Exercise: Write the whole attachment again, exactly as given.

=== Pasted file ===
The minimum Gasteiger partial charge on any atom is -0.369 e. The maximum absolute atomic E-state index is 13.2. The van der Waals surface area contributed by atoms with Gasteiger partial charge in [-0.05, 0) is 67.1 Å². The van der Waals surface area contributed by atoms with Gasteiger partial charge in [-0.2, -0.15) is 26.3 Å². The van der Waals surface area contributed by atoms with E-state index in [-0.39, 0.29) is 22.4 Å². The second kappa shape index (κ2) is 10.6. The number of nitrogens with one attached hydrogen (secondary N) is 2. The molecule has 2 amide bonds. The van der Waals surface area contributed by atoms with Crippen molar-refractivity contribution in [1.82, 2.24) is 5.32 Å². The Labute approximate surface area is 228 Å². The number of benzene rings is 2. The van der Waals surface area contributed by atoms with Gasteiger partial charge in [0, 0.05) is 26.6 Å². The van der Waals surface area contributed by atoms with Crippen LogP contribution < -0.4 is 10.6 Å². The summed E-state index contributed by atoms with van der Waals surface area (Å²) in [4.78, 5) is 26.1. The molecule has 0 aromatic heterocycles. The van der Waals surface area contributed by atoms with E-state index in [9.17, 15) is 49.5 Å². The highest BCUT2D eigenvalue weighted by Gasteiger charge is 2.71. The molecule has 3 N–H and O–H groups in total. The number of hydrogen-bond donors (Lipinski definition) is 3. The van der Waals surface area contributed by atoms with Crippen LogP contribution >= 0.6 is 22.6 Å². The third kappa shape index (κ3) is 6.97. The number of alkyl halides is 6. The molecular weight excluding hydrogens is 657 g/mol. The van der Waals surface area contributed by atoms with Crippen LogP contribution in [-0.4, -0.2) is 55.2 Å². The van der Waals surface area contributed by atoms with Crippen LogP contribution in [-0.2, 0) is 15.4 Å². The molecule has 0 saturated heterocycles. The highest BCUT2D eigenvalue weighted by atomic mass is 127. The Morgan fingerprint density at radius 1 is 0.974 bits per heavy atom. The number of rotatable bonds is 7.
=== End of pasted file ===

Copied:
The minimum Gasteiger partial charge on any atom is -0.369 e. The maximum absolute atomic E-state index is 13.2. The van der Waals surface area contributed by atoms with Gasteiger partial charge in [-0.05, 0) is 67.1 Å². The van der Waals surface area contributed by atoms with Gasteiger partial charge in [-0.2, -0.15) is 26.3 Å². The van der Waals surface area contributed by atoms with E-state index in [-0.39, 0.29) is 22.4 Å². The second kappa shape index (κ2) is 10.6. The number of nitrogens with one attached hydrogen (secondary N) is 2. The molecule has 2 amide bonds. The van der Waals surface area contributed by atoms with Crippen molar-refractivity contribution in [1.82, 2.24) is 5.32 Å². The Labute approximate surface area is 228 Å². The number of benzene rings is 2. The van der Waals surface area contributed by atoms with Gasteiger partial charge in [0, 0.05) is 26.6 Å². The van der Waals surface area contributed by atoms with Crippen LogP contribution < -0.4 is 10.6 Å². The summed E-state index contributed by atoms with van der Waals surface area (Å²) in [4.78, 5) is 26.1. The molecule has 0 aromatic heterocycles. The van der Waals surface area contributed by atoms with E-state index in [9.17, 15) is 49.5 Å². The highest BCUT2D eigenvalue weighted by Gasteiger charge is 2.71. The molecule has 3 N–H and O–H groups in total. The number of hydrogen-bond donors (Lipinski definition) is 3. The van der Waals surface area contributed by atoms with Crippen LogP contribution >= 0.6 is 22.6 Å². The third kappa shape index (κ3) is 6.97. The number of alkyl halides is 6. The molecular weight excluding hydrogens is 657 g/mol. The van der Waals surface area contributed by atoms with Crippen LogP contribution in [-0.4, -0.2) is 55.2 Å². The van der Waals surface area contributed by atoms with Crippen LogP contribution in [-0.2, 0) is 15.4 Å². The molecule has 0 saturated heterocycles. The highest BCUT2D eigenvalue weighted by atomic mass is 127. The Morgan fingerprint density at radius 1 is 0.974 bits per heavy atom. The number of rotatable bonds is 7.